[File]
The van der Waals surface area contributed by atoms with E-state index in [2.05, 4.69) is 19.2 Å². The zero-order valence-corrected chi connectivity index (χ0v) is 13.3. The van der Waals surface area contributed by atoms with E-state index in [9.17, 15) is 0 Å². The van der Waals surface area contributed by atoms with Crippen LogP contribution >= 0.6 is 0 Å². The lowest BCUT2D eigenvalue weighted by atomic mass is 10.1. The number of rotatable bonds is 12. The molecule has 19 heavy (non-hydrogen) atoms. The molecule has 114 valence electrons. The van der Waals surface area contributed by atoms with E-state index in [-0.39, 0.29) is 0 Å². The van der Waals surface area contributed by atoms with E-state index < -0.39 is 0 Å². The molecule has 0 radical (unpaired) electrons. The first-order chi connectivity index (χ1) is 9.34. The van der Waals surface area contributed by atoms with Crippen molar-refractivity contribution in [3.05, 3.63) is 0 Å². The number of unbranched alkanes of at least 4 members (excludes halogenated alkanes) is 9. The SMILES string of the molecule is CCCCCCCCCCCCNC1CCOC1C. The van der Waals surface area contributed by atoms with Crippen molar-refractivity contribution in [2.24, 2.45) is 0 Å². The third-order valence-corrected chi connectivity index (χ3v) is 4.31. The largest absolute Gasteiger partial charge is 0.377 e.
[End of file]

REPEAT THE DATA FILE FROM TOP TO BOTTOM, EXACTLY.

The van der Waals surface area contributed by atoms with E-state index in [2.05, 4.69) is 19.2 Å². The zero-order valence-corrected chi connectivity index (χ0v) is 13.3. The van der Waals surface area contributed by atoms with E-state index in [9.17, 15) is 0 Å². The van der Waals surface area contributed by atoms with Crippen LogP contribution >= 0.6 is 0 Å². The lowest BCUT2D eigenvalue weighted by atomic mass is 10.1. The number of rotatable bonds is 12. The molecule has 19 heavy (non-hydrogen) atoms. The molecule has 114 valence electrons. The van der Waals surface area contributed by atoms with E-state index in [-0.39, 0.29) is 0 Å². The van der Waals surface area contributed by atoms with E-state index < -0.39 is 0 Å². The molecule has 0 radical (unpaired) electrons. The first-order chi connectivity index (χ1) is 9.34. The van der Waals surface area contributed by atoms with Crippen molar-refractivity contribution in [3.05, 3.63) is 0 Å². The number of unbranched alkanes of at least 4 members (excludes halogenated alkanes) is 9. The SMILES string of the molecule is CCCCCCCCCCCCNC1CCOC1C. The van der Waals surface area contributed by atoms with Crippen molar-refractivity contribution in [2.24, 2.45) is 0 Å². The third-order valence-corrected chi connectivity index (χ3v) is 4.31. The largest absolute Gasteiger partial charge is 0.377 e.